“Should we expand the inclusion of Gaelic on public signage and police vehicles?” was a simple question. The reactions were not. The general retorts were divided and telling. For some, it is a matter of preserving a dying language. For others, and to borrow from Prussian military theorist Carl von Clausewitz, language has become politics by other means.
Gaelic isn't spoken widely in Scotland beyond the Highlands, Argyll and Bute, and the Western Isles. At the last census in 2011, just over 57,000 people identified as being able to speak the language. Some 23,0000 more said they could understand Gaelic but not read, write, or speak it.
Police Scotland, to labour an obvious point, does not make law. Their draft Gaelic language plan was prepared “within the framework of the Gaelic Language (Scotland) Act 2005, and seeks to support the National Gaelic Language Plan's overarching aim that ‘Gaelic is used more often, by more people and in a wider range of situations.’”
Almost none of this matters because Gaelic has been hijacked. It is a proxy war between a real and imagined Scotland as understood through a profoundly divided constitutional lens.
Independence proponents generally make their case by implicitly citing Scottish exceptionalism. Scotland will be a good global citizen. Scotland will help refugees. Scotland will be a place of absolute intolerance for any racist, prejudicial or misogynistic attitudes.
Gaelic has been appropriated by a stalwart quarter online who signal their Scottish credentials with mismatched Gaelic phrases. “The Gaelic language is a vital part of Scotland’s cultural identity,” declared Education Secretary Shirley-Anne Somerville. That is an important point, but it begs the question as to whether the priority is about Scotland's identity or actually helping those in remote parts of the country?
Scottish cultural identity is a highly nebulous thing. Kilts and whisky are cliches. Having a language to protect appeals to a specific idea of collective cultural loss. It is often linked to grievance politics and the obsession with vignette histories like the Wars of Independence or the Highland Clearances.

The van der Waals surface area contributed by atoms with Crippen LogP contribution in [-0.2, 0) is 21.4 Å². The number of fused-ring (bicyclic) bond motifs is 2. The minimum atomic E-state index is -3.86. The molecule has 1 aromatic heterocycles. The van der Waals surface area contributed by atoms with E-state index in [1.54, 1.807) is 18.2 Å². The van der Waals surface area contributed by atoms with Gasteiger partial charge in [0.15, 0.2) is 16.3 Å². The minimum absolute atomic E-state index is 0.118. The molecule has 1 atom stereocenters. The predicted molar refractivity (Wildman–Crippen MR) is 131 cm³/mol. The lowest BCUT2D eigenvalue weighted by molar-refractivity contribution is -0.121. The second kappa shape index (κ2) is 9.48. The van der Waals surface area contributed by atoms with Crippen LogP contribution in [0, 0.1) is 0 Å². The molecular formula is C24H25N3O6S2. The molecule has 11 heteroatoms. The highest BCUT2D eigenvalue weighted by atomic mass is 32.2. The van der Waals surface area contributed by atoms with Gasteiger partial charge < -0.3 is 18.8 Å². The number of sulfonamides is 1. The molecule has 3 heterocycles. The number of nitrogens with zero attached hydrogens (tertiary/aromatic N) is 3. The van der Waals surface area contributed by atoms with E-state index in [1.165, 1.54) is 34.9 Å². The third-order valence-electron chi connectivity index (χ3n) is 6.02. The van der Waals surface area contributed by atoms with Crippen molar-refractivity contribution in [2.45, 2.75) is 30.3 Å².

The most commonly spoken languages after English, Gaelic and Scots are Polish, Urdu and Punjabi, usually in cities like Edinburgh, Glasgow and Aberdeen. Many public bodies, including the NHS, offer pre-ready materials in these languages to reflect local demographics. Scotland would seem to need more than two official languages to reflect its diversity.
The Gaelic debate is a living, breathing example of a very confused nationalism in Scotland, wrapped in the messy understanding of history, coupled with an all-or-nothing approach to the Union and Scottish identity.
Throw into this city, regional, Scottish, British, European, and global citizenry, and it is almost impossible to create something universally agreed. Civic nationalism, as blazoned at the 2014 referendum, is a method, not an answer.
The SNP and Greens form their political and cultural narrative in opposition. They want to be at odds with 'Boris' and 'the Tories'. It is a classic manoeuvre in identity formation. Even the name 'Westminster' has taken on a loaded connotation of evil, corruption and stagnation. It serves a broader narrative.
The Yes movement will denounce any criticism of Scottishness as an attack on the country's soul. Unionists are no better. Some in the right-wing will decry such cultural policies as implicit advocacy of independence. It’s essentially a reflex now if it’s a policy idea from the SNP or Greens.
Gaelic is stuck in an ugly crossfire. Often Gaelic speakers are from small, rural, remote areas, far from Central Belt decision-making. Belittling heritage and language and bullying people off Twitter (as in the case of Scots language poet Len Pennie) is indeed a sorry sight. One has to ask if the arguments would be tolerated if it was any other language?
Should we be surprised it's come to this? Scotland is no utopia. According to the Crown Office and Procurator Fiscal Service, “the total number of charges containing at least one element of hate crime increased to 5,525 in 2020-21, four per cent more than 2019-20. Racial crime remains the most commonly reported hate crime. In total 3,285 charges relating to race crime were reported in 2020-21, an increase of six per cent compared to 2019-20.”
Gaelic campaigners called for the Hate Crime and Public Order (Scotland) Bill to be altered to protect Gaelic and minority languages. If such enforcements were made, it would do much to counter the culture of pervasive intolerance.
Linguistic differences tend to provoke a visceral response, particularly in public spaces. I’ve seen the looks on buses when my wife speaks Macedonian to her family on the phone. I’ve not forgotten the cab driver who asked if she has “some crusader blood in her” because “she does not look like she's from there”.
The problem with the belief in Scottish exceptionalism is it begins to corrupt rational thought. We are in denial about our education crisis, our drugs crisis, our health crisis, and our approach to race and language. It is cognitive dissonance, and it is getting worse and far less accountable.
Scotland isn't progressive; it's progressing – slowly. We know fine well there are ugly undercurrents of sectarianism and racism within our society. Shouldn't more be getting done, now?
We are in dangerous waters these days because our national debates are proxy wars for constitutional bias. That Gaelic has been appropriated for such purposes is a sad thing.
It feels that this latest reaction to Police Scotland's dual-language vehicles is just another sign we are in trouble. Sadly, this feels like the new normal in contemporary Scotland.